Our thoughts on the future of digital innovation and the cloud.
You should use Azure AD and RBAC. Here’s why.
The Active Directory technology is almost 20 years old dating from its initial release with Windows Server 2000. It leverages the Lightweight Directory Access Protocol (LDAP), making it one of the most popular directory services platforms for centralized domain management.
Don’t believe me? Just remember the last time you had to hit CTRL + ALT + DELETE on a Windows PC to bring up the logon screen. Then, you wonder, why does my username have a “\” in it? That’s right, your username is a domain account and the Windows PC was using Active Directory services.
Active Directory continues to include new features, even today. Since its release, Active Directory has evolved to encompass a broad range of identity related services such as Certificate Services, Federation Services and Rights Management Service.
Azure Active Directory
Speaking of evolution, the paradigm shift to cloud computing has substantially changed the way organizations use software, applications and online services. The on-premises Active Directory lacks support for technology outside of an organization’s network. So, how do we provide a seamless and secure user experience for authentication?
We use Azure Active Directory (Azure AD). Azure AD is Microsoft’s cloud-based identity and access management service for both external and internal resources. Since it is hosted in the cloud, the service is continuously updated and supports modern security web protocols (such as SAML and OAuth), which are standards for integrating with external resources.
A global service, here is what you need to know about Azure AD. Its parent, Microsoft:
- Invests over 1 billion USD annually on cybersecurity research and development.
- Employs more than 3,500 security experts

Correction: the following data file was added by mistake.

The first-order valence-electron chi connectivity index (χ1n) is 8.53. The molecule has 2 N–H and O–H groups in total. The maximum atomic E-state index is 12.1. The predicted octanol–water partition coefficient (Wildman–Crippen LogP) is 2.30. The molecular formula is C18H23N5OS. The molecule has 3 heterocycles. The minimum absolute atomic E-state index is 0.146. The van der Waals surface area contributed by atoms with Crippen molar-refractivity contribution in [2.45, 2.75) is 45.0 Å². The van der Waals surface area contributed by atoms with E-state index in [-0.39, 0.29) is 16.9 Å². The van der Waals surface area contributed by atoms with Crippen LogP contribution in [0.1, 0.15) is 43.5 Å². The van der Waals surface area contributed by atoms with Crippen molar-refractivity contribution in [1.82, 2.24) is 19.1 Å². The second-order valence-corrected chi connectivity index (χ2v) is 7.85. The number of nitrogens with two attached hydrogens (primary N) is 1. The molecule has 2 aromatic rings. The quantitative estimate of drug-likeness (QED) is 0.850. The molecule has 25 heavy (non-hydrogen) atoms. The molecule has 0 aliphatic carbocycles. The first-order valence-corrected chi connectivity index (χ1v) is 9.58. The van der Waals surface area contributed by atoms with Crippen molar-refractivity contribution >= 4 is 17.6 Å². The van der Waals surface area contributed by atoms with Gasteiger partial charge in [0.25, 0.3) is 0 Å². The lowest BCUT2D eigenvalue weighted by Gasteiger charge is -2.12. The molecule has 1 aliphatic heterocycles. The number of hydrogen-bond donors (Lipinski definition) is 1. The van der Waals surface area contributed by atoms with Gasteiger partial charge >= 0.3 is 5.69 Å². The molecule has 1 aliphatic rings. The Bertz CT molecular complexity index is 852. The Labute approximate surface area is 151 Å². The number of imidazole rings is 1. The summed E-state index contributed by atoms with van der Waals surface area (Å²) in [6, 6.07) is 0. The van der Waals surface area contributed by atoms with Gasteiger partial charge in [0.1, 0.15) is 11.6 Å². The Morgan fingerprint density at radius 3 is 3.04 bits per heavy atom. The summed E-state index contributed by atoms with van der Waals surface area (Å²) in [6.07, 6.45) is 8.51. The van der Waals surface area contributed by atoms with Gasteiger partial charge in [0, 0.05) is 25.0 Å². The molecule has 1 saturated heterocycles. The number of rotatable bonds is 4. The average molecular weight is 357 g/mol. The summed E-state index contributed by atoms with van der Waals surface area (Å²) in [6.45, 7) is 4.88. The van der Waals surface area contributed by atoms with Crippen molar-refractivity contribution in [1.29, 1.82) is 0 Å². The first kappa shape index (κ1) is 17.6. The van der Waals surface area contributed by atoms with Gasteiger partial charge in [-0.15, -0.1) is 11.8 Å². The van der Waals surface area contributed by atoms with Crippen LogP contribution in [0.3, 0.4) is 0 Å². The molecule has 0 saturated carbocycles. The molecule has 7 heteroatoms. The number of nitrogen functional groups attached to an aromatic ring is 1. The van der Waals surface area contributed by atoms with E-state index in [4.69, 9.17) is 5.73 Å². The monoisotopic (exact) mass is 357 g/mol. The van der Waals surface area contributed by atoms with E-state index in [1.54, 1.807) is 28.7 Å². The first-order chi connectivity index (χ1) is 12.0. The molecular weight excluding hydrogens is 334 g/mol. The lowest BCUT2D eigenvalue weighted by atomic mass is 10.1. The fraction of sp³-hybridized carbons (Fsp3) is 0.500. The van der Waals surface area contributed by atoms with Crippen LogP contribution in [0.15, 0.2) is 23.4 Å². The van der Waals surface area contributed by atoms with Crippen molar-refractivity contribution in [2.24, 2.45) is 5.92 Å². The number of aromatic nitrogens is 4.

- Has more certifications than any other cloud provider
- Azure AD manages more than 1.2 billion identities and processes over 8 billion authentications every day
- Azure AD supports more than 2800 pre-integrated SaaS applications such as Salesforce, Workday, Box, and ServiceNow.
Microsoft’s large security investments and extensive third party integrations provide a single platform for all of your modern identity management needs. Because it is a central platform, all users can be protected by a variety of security features. You can read more about them here: How to protect your identity in the Cloud – Invero (inverodigital.com)
Role Based Access Controls
A good example for using Azure AD is managing resource permissions provided by an Azure subscription. Permissions assignments are mappings between an Azure AD identity and a Role. Thus, the name Role Based Access Control (RBAC). This authorization system is built on top of Azure Resource Manager and permissions are evaluated on each action. Instead of granting users Owner or Contributor roles, you can leverage the built-in roles to narrow down the permissions. This way you are granting a limited amount of access, to users who require it to perform their intended task.
Once you have defined the roles, you can map them to Azure AD groups. This provides reduction of explicit access, number of assignments and administration effort. With strategic planning and documentation, IT administration only need to manage user identities and their Azure AD group memberships.
Microsoft has invested significantly in Azure AD and security. Consolidating your organization’s identity and access management to Azure AD provides a lot of benefits with reduced administrative efforts, modern authentication protocols, integration with third party applications, enterprise security features and more. It provides end users with a seamless and familiar experience across all integrated applications.
You may already be using Azure Active Directory with your Azure subscription today. It is one of the most popular identity and access management services, and one of the most robust. Combined with RBAC, Azure AD offers effective role-based access management, leveraging your existing groups and mapping them to role specific permissions on your resources. If you’re already using an Azure subscription, take advantage of the administrative overhead savings and effective privilege management Azure AD provides.